The Total Store Expo of the National Association of Chain Drug Stores (NACDS) was held from Aug. 25 to 27 in Denver and attracted approximately 4,500 participants from around the world, including individuals associated with national and regional traditional drug stores, supermarkets, and mass merchants, as well as drug store chain suppliers. The conference highlighted the latest innovations in consumer packaged goods, store/pharmacy technology, pharmaceutical products entering the market, and the most up to date information on state-of-the-art pharmacy operations, practice and clinical issues, and distribution and marketing.
Remarks from NACDS President and CEO Steven C. Anderson, during the Expo’s opening session, focused on issues that retail drug store chains may face, including the tariffs being imposed by our nation and potential retaliation by our trading partners.
“This trade dispute has already involved tariffs on billions of dollars of goods, and has targeted hundreds of billions of dollars more. The emerging trade war is on the minds of those doing business here at the Total Store Expo, and on the minds of consumers. Diverse products, packaging, and equipment already are being affected. And more items are being added to the tariff list. There are increased freight costs, too,” Anderson said during the session. “This matters to the entire supply chain. Think about it. It affects the products on store shelves. It affects the process of getting those products to the shelves. And it even affects the shelves themselves, given rising steel costs.”
A survey that the NACDS had conducted by Morning Consult, a polling and media company, focused on the city of Denver and found that 65 percent of residents were concerned about retaliatory tariffs imposed on the United States by other countries, while only 23 percent said they were not worried. In addition, most were concerned about price increases, especially for health care products, and job losses.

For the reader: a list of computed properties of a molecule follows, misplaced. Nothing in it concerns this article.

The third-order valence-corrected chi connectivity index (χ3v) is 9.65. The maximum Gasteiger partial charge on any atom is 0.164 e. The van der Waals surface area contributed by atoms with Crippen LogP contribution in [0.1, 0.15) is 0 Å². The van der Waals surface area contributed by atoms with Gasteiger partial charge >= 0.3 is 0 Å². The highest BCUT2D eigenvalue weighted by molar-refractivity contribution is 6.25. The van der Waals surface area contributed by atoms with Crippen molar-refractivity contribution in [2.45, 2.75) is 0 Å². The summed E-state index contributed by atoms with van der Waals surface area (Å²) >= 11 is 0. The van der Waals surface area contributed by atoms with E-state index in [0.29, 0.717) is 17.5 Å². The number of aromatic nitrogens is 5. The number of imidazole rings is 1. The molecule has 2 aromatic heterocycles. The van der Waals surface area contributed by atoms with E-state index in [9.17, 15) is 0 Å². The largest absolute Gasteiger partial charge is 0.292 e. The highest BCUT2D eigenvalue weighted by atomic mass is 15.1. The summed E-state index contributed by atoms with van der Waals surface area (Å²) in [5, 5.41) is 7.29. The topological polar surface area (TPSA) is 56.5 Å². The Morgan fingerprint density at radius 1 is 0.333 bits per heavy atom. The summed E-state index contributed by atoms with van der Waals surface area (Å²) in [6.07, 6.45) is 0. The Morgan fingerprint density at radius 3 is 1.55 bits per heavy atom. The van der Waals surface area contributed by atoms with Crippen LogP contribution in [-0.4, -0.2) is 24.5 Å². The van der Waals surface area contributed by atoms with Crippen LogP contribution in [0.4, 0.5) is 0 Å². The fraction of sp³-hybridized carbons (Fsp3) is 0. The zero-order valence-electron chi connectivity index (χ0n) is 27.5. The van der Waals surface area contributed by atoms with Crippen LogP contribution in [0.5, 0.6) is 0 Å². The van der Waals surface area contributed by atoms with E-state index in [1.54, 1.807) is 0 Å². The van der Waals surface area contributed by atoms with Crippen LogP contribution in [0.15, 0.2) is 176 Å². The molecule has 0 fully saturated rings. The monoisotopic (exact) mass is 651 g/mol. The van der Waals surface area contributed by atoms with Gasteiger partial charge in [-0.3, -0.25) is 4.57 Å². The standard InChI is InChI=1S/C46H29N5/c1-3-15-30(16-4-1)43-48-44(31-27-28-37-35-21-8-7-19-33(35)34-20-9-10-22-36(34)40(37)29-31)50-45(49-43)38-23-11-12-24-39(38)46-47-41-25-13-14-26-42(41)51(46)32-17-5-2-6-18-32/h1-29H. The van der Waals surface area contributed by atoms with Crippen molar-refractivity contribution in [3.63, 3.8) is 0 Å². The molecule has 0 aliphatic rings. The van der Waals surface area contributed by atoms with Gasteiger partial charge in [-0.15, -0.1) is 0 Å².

Also during the opening session, NACDS Chairman of the Board Mark Panzer, Senior Vice President of Pharmacy Health & Wellness at Albertsons Companies, discussed direct and indirect remuneration (DIR) fees, preserving patient access through appropriate pharmacy reimbursement, expanding pharmacy’s scope of practice, and serving as part of the solution on the opioid abuse epidemic. He also focused on progress on the “Access Agenda,” which involves playing aggressive offense and tough defense on pressing issues, while serving as a working partner for stronger and safer communities.
“The fact is that there are barriers. And we need to continue to aggressively address them. And there also are many opportunities for us to do more for patients. We need to continue to focus on those opportunities,” Panzer said. “NACDS talks about this in terms of our Access Agenda. It really does come down to the three parts of the Access Agenda: offense, defense, and addressing issues that matter to the well-being of our communities.”
On the offense, Panzer discussed enhancing access to newer services, including pushing for pharmacists to be able to do more and supporting and pushing to expand pharmacists’ scope of practice, whether it’s new and enhanced screenings, pharmacogenetics, or administering specific prescribed injections or new vaccines. On the defense, Panzer talked about preserving patients’ access to care and DIR fees.
“Basically, the way things have come to work, a pharmacy can be reimbursed for a prescription, only to find out later that a portion of that reimbursement is being clawed back by a payer. This is not a sustainable business model. So, reforming DIR fees is a top priority for the industry and NACDS,” Panzer said. “On our Access Agenda, those are examples of offense and defense. The third area — serving as working partners for stronger and safer communities — includes being part of the solution to the opioid abuse epidemic.”
A strong focus of the Expo was addressing the opioid abuse epidemic. The NACDS recommendations on opioid drug prescribing, which Panzer also discussed during the opening session, include limits on initial opioid prescriptions for acute pain, mandatory electronic prescribing, a nationwide approach to leverage technology to help keep opioids out of the wrong hands, and new disposal solutions.
“Take electronic prescribing, which helps stop fraud and abuse. It was not that long ago that NACDS was on the leading edge of urging the Drug Enforcement Administration to allow electronic prescribing of controlled substances. Now, it’s not just about allowing it, which took effect in 2010. Now, we’re working to mandate it. We have moved from a question of ‘may’ to a question of ‘mandatory,'” Panzer said during the opening session. “On drug disposal, legislation enacted in Washington State earlier this year now is being shown by NACDS as a model for other states. It has many of the essential qualities for the public good. It’s flexible enough to be responsive to local needs, yet it creates a statewide program rather than a patchwork quilt of community-by-community approaches.”
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